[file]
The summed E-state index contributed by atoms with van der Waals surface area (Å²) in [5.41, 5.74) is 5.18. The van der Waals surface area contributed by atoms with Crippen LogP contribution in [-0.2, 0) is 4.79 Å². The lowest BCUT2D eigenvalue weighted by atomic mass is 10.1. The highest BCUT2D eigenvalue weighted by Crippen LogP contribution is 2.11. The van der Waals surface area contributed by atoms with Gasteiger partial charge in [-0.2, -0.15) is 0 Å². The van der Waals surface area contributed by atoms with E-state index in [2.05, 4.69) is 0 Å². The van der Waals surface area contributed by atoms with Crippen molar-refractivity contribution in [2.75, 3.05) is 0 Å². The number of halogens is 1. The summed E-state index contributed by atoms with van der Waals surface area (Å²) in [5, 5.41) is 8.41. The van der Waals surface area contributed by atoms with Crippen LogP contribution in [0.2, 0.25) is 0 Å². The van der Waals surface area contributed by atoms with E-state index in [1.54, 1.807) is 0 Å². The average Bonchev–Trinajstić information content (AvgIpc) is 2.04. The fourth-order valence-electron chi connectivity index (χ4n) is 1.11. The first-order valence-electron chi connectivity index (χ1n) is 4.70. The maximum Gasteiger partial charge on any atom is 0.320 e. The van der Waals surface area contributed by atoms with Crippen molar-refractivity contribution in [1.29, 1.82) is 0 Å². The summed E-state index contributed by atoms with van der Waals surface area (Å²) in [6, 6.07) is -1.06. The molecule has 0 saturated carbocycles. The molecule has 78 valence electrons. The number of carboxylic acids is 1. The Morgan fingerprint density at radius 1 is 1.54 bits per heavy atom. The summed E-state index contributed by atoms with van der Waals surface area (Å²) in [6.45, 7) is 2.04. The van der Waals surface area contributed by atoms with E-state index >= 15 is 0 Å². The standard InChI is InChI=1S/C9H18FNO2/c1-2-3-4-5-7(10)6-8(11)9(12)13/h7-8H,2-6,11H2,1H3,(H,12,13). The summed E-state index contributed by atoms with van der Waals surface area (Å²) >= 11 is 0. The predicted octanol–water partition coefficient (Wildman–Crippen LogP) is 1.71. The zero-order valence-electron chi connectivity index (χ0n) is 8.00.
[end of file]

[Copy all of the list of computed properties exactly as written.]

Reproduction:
The summed E-state index contributed by atoms with van der Waals surface area (Å²) in [5.41, 5.74) is 5.18. The van der Waals surface area contributed by atoms with Crippen LogP contribution in [-0.2, 0) is 4.79 Å². The lowest BCUT2D eigenvalue weighted by atomic mass is 10.1. The highest BCUT2D eigenvalue weighted by Crippen LogP contribution is 2.11. The van der Waals surface area contributed by atoms with Gasteiger partial charge in [-0.2, -0.15) is 0 Å². The van der Waals surface area contributed by atoms with E-state index in [2.05, 4.69) is 0 Å². The van der Waals surface area contributed by atoms with Crippen molar-refractivity contribution in [2.75, 3.05) is 0 Å². The number of halogens is 1. The summed E-state index contributed by atoms with van der Waals surface area (Å²) in [5, 5.41) is 8.41. The van der Waals surface area contributed by atoms with Crippen LogP contribution in [0.2, 0.25) is 0 Å². The van der Waals surface area contributed by atoms with E-state index in [1.54, 1.807) is 0 Å². The average Bonchev–Trinajstić information content (AvgIpc) is 2.04. The fourth-order valence-electron chi connectivity index (χ4n) is 1.11. The first-order valence-electron chi connectivity index (χ1n) is 4.70. The maximum Gasteiger partial charge on any atom is 0.320 e. The van der Waals surface area contributed by atoms with Crippen molar-refractivity contribution in [1.29, 1.82) is 0 Å². The summed E-state index contributed by atoms with van der Waals surface area (Å²) in [6, 6.07) is -1.06. The molecule has 0 saturated carbocycles. The molecule has 78 valence electrons. The number of carboxylic acids is 1. The Morgan fingerprint density at radius 1 is 1.54 bits per heavy atom. The summed E-state index contributed by atoms with van der Waals surface area (Å²) in [6.45, 7) is 2.04. The van der Waals surface area contributed by atoms with E-state index >= 15 is 0 Å². The standard InChI is InChI=1S/C9H18FNO2/c1-2-3-4-5-7(10)6-8(11)9(12)13/h7-8H,2-6,11H2,1H3,(H,12,13). The summed E-state index contributed by atoms with van der Waals surface area (Å²) >= 11 is 0. The predicted octanol–water partition coefficient (Wildman–Crippen LogP) is 1.71. The zero-order valence-electron chi connectivity index (χ0n) is 8.00.